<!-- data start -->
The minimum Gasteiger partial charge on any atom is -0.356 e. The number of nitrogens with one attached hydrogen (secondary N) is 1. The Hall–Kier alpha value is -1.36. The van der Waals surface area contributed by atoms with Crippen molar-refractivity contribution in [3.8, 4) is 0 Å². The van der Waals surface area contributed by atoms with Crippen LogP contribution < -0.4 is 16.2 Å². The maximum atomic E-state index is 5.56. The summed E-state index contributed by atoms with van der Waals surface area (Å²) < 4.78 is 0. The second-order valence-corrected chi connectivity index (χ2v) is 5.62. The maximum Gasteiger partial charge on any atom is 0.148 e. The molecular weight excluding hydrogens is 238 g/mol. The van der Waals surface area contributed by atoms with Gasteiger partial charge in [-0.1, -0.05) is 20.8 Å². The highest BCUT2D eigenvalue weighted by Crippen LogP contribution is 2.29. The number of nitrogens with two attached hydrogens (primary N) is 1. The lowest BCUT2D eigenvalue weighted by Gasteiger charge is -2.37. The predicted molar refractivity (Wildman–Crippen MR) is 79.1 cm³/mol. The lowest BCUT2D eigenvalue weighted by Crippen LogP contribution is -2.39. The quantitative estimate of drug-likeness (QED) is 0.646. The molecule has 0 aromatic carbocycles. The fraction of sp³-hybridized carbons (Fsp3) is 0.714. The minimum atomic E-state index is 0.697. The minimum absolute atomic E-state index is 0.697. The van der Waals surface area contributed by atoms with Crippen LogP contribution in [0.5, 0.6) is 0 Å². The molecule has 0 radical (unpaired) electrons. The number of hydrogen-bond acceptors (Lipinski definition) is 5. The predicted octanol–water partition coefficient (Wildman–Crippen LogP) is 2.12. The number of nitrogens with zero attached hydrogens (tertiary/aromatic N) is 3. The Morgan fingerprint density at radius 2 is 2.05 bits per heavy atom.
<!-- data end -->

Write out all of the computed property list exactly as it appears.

The minimum Gasteiger partial charge on any atom is -0.356 e. The number of nitrogens with one attached hydrogen (secondary N) is 1. The Hall–Kier alpha value is -1.36. The van der Waals surface area contributed by atoms with Crippen molar-refractivity contribution in [3.8, 4) is 0 Å². The van der Waals surface area contributed by atoms with Crippen LogP contribution < -0.4 is 16.2 Å². The maximum atomic E-state index is 5.56. The summed E-state index contributed by atoms with van der Waals surface area (Å²) < 4.78 is 0. The second-order valence-corrected chi connectivity index (χ2v) is 5.62. The maximum Gasteiger partial charge on any atom is 0.148 e. The molecular weight excluding hydrogens is 238 g/mol. The van der Waals surface area contributed by atoms with Gasteiger partial charge in [-0.1, -0.05) is 20.8 Å². The highest BCUT2D eigenvalue weighted by Crippen LogP contribution is 2.29. The number of nitrogens with two attached hydrogens (primary N) is 1. The lowest BCUT2D eigenvalue weighted by Gasteiger charge is -2.37. The predicted molar refractivity (Wildman–Crippen MR) is 79.1 cm³/mol. The lowest BCUT2D eigenvalue weighted by Crippen LogP contribution is -2.39. The quantitative estimate of drug-likeness (QED) is 0.646. The molecule has 0 aromatic carbocycles. The fraction of sp³-hybridized carbons (Fsp3) is 0.714. The minimum atomic E-state index is 0.697. The minimum absolute atomic E-state index is 0.697. The van der Waals surface area contributed by atoms with Crippen LogP contribution in [0.5, 0.6) is 0 Å². The molecule has 0 radical (unpaired) electrons. The number of hydrogen-bond acceptors (Lipinski definition) is 5. The predicted octanol–water partition coefficient (Wildman–Crippen LogP) is 2.12. The number of nitrogens with zero attached hydrogens (tertiary/aromatic N) is 3. The Morgan fingerprint density at radius 2 is 2.05 bits per heavy atom.